corresponding to the smallest p-value. (0.0001,
0.0004, 0.0019, correspond to reduced allergic
reaction, and to two different aspects of bleeding).
Using Hochberg’s procedure leaves us with the same
3 hypotheses rejected.

EXAMPLE OF FALSE DISCOVERY RATE CONTROLLING
PROCEDURE
Using the FDR controlling procedure with
comparing sequentially each with 0.05i/15, starting
with . The first p-value to satisfy the constraint is
as
thus we reject the 4 hypotheses having p-value which are
less than or equal to 0.013.
we may support now with appropriate confidence the statements
about mortality decrease, of which we did not have sufficiently strong
evidence before.
* 0.05
q
i
p
15
p
4
p
4
4
0.0095 0.05 0.013
15
p

ANOTHER LOOK AT FDR CONTROLLING
PROCEFURE
Theorem 2
Choose α that maximizes the number of rejections at this level, r(α)
Subject to the constraint αm/ r(α)≤q* (1)
Proof:
for each α, if P(i)
≤ α ≤ P(i+1)
,then r(α)=i. Furthermore, as the ratio on the
left-hand side of constraint (1) increases in α over the range on which
r(α) is constant, it is enough to investigate αs which are equal to one of
the P(i)
s. this α= P(k)
satisfies the constraint because α/ r(α)= P(k)
/k ≤
q*/m. By considering the largest potential αs first, the procedure yields
the α with the largest r(α) satisfying the constraint.

POWER COMPARISONS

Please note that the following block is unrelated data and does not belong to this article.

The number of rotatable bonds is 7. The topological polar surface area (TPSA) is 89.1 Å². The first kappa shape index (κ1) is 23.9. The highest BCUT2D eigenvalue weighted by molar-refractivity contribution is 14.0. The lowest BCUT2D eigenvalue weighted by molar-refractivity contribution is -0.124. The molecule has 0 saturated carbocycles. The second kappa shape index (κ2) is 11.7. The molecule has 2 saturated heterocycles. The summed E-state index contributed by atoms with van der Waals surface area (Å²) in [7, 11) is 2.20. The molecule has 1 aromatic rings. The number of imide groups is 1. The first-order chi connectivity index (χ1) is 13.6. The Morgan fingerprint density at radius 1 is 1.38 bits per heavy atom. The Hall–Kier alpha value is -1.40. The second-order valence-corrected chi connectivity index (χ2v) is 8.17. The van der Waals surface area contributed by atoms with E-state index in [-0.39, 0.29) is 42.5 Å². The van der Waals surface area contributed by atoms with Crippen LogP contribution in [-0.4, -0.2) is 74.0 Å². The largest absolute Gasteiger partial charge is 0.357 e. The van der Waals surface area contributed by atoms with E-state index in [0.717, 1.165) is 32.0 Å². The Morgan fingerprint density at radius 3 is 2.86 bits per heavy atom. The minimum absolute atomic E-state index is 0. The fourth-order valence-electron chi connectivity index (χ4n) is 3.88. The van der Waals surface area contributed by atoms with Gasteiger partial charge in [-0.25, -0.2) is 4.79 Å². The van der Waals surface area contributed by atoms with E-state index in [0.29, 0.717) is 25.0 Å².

The setting
Using a large simulation study, the family of hypotheses is the
expectations of m independent normally distribution random
variables being equal to 0.
Each individual hypotheses is tested by z-test, and the test
statistics are independent. We use .
The configurations of the hypotheses involve m=4, 8, 16, 32,
64. And the number of truly null hypotheses being
3m/4, m/2, m/4, 0
The non-zero expectations were divided into 4 groups and
placed at L/4, L/2, L3/4, and L in the following ways:
(a) Linearly Decreasing (D) number of hypotheses of away from 0 in each
group
(b) Equally (E) number of hypotheses in each group
(c) Linearly Increasing (I) number of hypotheses away from 0 in each group
These expectations were fixed (per configuration) throughout
the experiment.
The variance of all variables was set to 1, and L was chosen
at two levels 5 and 10
* 0.05
q

THE ESTIMATES OF THE AVERAGE POWER
Simulation-based estimates of the average
power: the proportion of the false null
hypotheses which are correctly rejected.
Comparing the three methods
1. FDR controlling procedure :
2. Hochberg’s : - - - - - -
3. The Bonferroni-type : ……..

D E I
m
power

RESULT
The power of all the methods decreases when the number of
hypotheses tested increases-this is the cost of multiplicity
control.
The power is smallest for the D-configuration, where the non-
null hypotheses are closer to the null, and is largest for I.
The power of the FDR controlling method is uniformly larger
than that of the other methods.
The advantage increases in m. Therefore, the loss of power
as m increases is relatively small for the FDR controlling
method in the E- and I-configurations.
The advantage in some situations is extremely large.
Hochberg’s method offers a more powerful alternative to the
Bonferroni method.

CONCLUSION
The new approach calls for the control of the FDR instead, and
thereby also the control of the FWER in the weak sense. In
many applications this is the desirable control against errors
originating from multiplicity.
this paper focused on presenting and motivating the controlling
the FDR, and it can be developed into a simple and powerful
procedure. Thus the cost paid for the control of multiplicity
need not be large.

WANG BING
Thanks so much for your attention!